Nice documentary on the brilliant flamenco guitarist
Ian K. Hughes | San Mateo, CA | 03/22/2002
(5 out of 5 stars)
""LIGHT AND SHADE" is a well-made British documentary from 1993 about the great Spanish flamenco guitarist Paco de Lucia. Although of short length ( approx 60 min ), the documentary / interview ( available in Spanish, English and French ) is a good introductory look at his family history, musical career and outlook on flamenco culture ( and of life as a whole ). Paco is well known in flamenco circles as a wise and thoughtful man ( if one with a streak of melancholia ) and thankfully, his sense of humor is seen in places. The documentary starts out with Paco's ( nearly ) complete performance of his virtuosic composition "La Barrosa". For those not familiar with the flamenco guitar, the DVD features of freeze frame and slow motion will allow a close-up view of what many musician's consider the world's most advanced guitar technique. Along with the actual interview, which weaves through the entire documentary, are short clips of Paco's performances in the 1970's and 1980's: these include performances with his friend Camaron de La Isla, with jazz guitarist John McLaughlin, and with his touring group ( the Paco de Lucia Sextet ). There is also a fascinating clip from his recording session of composer Joaquin Rodrigo's famous "Concierto de Aranjuez". "LIGHT & SHADE" is not a definitive biography nor does it pretend to be ( the only satisfactory book about his life is in Spanish ). It is however a noble introduction to a musician who continues to exemplify the living flamenco tradition and bring both its vibrant musical life and his individual genius to audiences around the world."
Great approach to Paco
C. Zamora | Baltimore, MD | 06/27/2003
(5 out of 5 stars)
"This DVD has great quality in both sound and video. One of the things that makes me appreciate it the most is the fact that it is one of the very few DVDs featuring Paco de Lucia available in this continent. The documentary is rather short. It is, of course, a documentary, and not a concert video, but I guess that most of us are craving to see Paco in action. There are so many great concerts that could be revived by remastering and bringing them to DVD. By the way, there is new double DVD featuring Paco's biography and some complete concerts, including Aranjuez. It is called "Francisco Sanchez - Paco de Lucia". The bad thing is that it has only been released for PAL. Come on guys! Bring Paco de Lucias's duende to the rest of the world!!!"
Luis M. Benito | San Diego, CA USA | 09/12/2003
(5 out of 5 stars)
"This DVD is an insightful documentary that takes us into the life of Paco De Lucia through personal interviews with the musician, his family and Flamenco experts. If you are, as I am, enchanted by Paco de Lucia's masterful guitar playing and are interested in his background, the philosophy behind his music and his biography, you'll be fascinated by this film. It should be a complimentary addition to your library of Paco de Lucia's CD's."
Flamenco meets Short Attention Span Theater
Paul Magnussen | Campbell, CA USA | 05/01/2009
(2 out of 5 stars)
"Paco de Lucía is without doubt one of the greatest and most influential geniuses the flamenco guitar has ever seen, and so a biographical documentary cannot fail to be (potentially at least) of the greatest interest.
Unfortunately, this one features some of the most dreadful direction I've ever seen.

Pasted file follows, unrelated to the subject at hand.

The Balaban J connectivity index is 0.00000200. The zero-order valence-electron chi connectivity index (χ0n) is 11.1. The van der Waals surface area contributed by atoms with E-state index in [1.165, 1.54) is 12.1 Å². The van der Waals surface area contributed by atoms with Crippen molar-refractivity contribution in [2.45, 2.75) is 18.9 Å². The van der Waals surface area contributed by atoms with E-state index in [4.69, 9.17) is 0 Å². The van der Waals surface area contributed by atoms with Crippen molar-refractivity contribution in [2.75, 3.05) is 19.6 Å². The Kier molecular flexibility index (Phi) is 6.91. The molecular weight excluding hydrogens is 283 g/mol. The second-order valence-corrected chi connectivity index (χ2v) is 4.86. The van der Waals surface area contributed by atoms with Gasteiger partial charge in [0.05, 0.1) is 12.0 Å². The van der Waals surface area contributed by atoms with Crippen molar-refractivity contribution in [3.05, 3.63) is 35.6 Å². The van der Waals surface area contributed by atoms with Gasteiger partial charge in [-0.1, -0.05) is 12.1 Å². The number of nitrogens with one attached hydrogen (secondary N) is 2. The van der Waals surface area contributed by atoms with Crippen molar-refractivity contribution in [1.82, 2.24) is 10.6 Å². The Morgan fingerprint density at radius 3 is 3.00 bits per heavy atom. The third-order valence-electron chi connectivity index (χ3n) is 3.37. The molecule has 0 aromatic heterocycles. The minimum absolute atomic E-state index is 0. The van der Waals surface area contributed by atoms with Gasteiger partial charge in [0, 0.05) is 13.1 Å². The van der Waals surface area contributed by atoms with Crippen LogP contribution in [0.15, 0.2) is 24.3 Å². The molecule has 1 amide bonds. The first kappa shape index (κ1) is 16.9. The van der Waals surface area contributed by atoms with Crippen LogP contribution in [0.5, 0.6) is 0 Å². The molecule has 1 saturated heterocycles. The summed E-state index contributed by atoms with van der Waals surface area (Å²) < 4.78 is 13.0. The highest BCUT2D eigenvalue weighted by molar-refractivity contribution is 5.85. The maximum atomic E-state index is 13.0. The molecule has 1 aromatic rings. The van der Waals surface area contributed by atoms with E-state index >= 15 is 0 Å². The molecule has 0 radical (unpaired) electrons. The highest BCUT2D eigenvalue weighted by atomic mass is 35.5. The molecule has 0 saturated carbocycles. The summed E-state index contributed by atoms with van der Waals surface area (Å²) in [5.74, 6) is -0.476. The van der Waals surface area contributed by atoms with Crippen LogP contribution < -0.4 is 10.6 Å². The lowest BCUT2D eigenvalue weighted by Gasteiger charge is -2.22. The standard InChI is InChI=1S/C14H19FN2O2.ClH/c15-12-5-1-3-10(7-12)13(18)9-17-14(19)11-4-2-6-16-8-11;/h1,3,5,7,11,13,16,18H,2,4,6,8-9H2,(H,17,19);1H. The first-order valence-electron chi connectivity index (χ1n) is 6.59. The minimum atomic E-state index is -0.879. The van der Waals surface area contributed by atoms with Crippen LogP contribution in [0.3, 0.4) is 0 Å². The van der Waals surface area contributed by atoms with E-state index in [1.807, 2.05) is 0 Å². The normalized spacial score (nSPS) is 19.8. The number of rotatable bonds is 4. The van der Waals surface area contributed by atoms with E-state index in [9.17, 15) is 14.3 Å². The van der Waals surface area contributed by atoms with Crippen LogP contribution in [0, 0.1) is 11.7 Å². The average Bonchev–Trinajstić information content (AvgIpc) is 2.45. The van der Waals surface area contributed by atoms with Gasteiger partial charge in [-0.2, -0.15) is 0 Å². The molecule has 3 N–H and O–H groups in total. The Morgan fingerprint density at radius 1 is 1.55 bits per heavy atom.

Lucía's career may be divided simply into several distinct phases:
* Child prodigy
* Flamenco guitar soloist
* Accompanist to Camarón
* Pop star
* Jazz/fusion guitarist
* Classical guitarist
All of these are presented, but jumbled into a giant dog's breakfast without any apparent system. Even the musical performances are hacked into pieces, shuffled and aleatorically reassembled.
This is a pity, because the DVD contains a great deal of fascinating material, such as a video of Antonio Mairena with Ricardo on guitar, a bulería by Camarón with Paco, and an early juerga at Camarón's home.
Although this is a British production, the sound-track is available in Spanish, English or German; and here we come to another problem. Because when Spaniards are interviewed, we get not subtitles but voice-overs. There are French and Japanese subtitles as well; but even if you choose French subtitles, you still, insanely, get the English voice-overs. I didn't try the Japanese subtitles.
Now, voice-overs are fine when (for example) the BBC is giving you the main points of a speech by the French Prime Minister -- that is, for about 30 seconds. But in large doses they're very wearing indeed; and this is particularly unfortunate because this DVD has one of the most interesting interviews with Lucía I've seen (actually, it's more of a fragmented monologue).
Nor can you even skip the interviews and then watch them in the original Spanish, because they've been dismembered and splattered all over the program.
The other main interviewee is Paco's sister María, who perpetuates the story that "Entre dos aguas" was thrown into Fuente y caudal as an afterthought (this despite the fact that it's the first track on the album, it's the only track to feature bass and bongos, and Philips had already been busting its guts trying to sell him to a wider public -- successfully this time, of course). Nobody bothers to talk to Ramón or Pepe.
So four stars for the material, one for the production.
The Spanish biography Francisco Sánchez is longer (two DVDs), more interesting, more coherent, features complete performances, and gives you English subtitles (although no German). If you're not a German, then, I would advise you to get that instead -- or at least first.
For the future, my (possibly unwanted) advice to the director of "Light and Shade" would be the same as that of the King of Hearts to the White Rabbit: Start at the beginning, go on until you get to the end, and then stop."